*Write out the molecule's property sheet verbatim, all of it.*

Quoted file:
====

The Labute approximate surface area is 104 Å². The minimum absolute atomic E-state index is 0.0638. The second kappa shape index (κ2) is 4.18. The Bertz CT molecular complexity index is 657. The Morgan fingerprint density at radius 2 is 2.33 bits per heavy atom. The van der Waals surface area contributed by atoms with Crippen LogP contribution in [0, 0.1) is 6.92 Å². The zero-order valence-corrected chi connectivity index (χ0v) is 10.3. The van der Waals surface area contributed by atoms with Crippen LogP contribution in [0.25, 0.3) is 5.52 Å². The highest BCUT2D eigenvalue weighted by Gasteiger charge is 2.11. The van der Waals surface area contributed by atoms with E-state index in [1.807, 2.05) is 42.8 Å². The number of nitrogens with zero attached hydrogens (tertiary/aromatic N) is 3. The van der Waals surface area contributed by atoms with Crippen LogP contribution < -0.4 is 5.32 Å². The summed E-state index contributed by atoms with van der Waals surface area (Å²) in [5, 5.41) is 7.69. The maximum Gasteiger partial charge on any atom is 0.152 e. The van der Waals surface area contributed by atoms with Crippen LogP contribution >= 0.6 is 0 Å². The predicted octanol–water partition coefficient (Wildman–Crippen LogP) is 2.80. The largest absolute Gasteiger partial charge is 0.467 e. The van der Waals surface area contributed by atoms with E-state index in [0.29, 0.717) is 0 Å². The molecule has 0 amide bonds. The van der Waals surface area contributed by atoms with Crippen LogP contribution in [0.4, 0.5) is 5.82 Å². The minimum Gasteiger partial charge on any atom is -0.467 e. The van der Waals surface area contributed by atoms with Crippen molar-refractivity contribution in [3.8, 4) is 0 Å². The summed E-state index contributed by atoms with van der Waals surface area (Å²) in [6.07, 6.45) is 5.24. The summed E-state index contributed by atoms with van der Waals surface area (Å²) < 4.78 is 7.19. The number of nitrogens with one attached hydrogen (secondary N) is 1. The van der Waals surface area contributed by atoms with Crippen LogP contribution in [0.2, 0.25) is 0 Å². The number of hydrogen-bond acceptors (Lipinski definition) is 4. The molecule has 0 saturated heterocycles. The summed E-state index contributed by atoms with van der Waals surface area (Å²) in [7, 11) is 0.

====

The Labute approximate surface area is 104 Å². The minimum absolute atomic E-state index is 0.0638. The second kappa shape index (κ2) is 4.18. The Bertz CT molecular complexity index is 657. The Morgan fingerprint density at radius 2 is 2.33 bits per heavy atom. The van der Waals surface area contributed by atoms with Crippen LogP contribution in [0, 0.1) is 6.92 Å². The zero-order valence-corrected chi connectivity index (χ0v) is 10.3. The van der Waals surface area contributed by atoms with Crippen LogP contribution in [0.25, 0.3) is 5.52 Å². The highest BCUT2D eigenvalue weighted by Gasteiger charge is 2.11. The van der Waals surface area contributed by atoms with E-state index in [1.807, 2.05) is 42.8 Å². The number of nitrogens with zero attached hydrogens (tertiary/aromatic N) is 3. The van der Waals surface area contributed by atoms with Crippen LogP contribution < -0.4 is 5.32 Å². The summed E-state index contributed by atoms with van der Waals surface area (Å²) in [5, 5.41) is 7.69. The maximum Gasteiger partial charge on any atom is 0.152 e. The van der Waals surface area contributed by atoms with Crippen LogP contribution >= 0.6 is 0 Å². The predicted octanol–water partition coefficient (Wildman–Crippen LogP) is 2.80. The largest absolute Gasteiger partial charge is 0.467 e. The van der Waals surface area contributed by atoms with E-state index in [0.29, 0.717) is 0 Å². The molecule has 0 amide bonds. The van der Waals surface area contributed by atoms with Crippen LogP contribution in [0.4, 0.5) is 5.82 Å². The minimum Gasteiger partial charge on any atom is -0.467 e. The van der Waals surface area contributed by atoms with Crippen molar-refractivity contribution in [3.8, 4) is 0 Å². The summed E-state index contributed by atoms with van der Waals surface area (Å²) in [6.07, 6.45) is 5.24. The summed E-state index contributed by atoms with van der Waals surface area (Å²) < 4.78 is 7.19. The number of nitrogens with one attached hydrogen (secondary N) is 1. The van der Waals surface area contributed by atoms with Crippen LogP contribution in [0.2, 0.25) is 0 Å². The number of hydrogen-bond acceptors (Lipinski definition) is 4. The molecule has 0 saturated heterocycles. The summed E-state index contributed by atoms with van der Waals surface area (Å²) in [7, 11) is 0.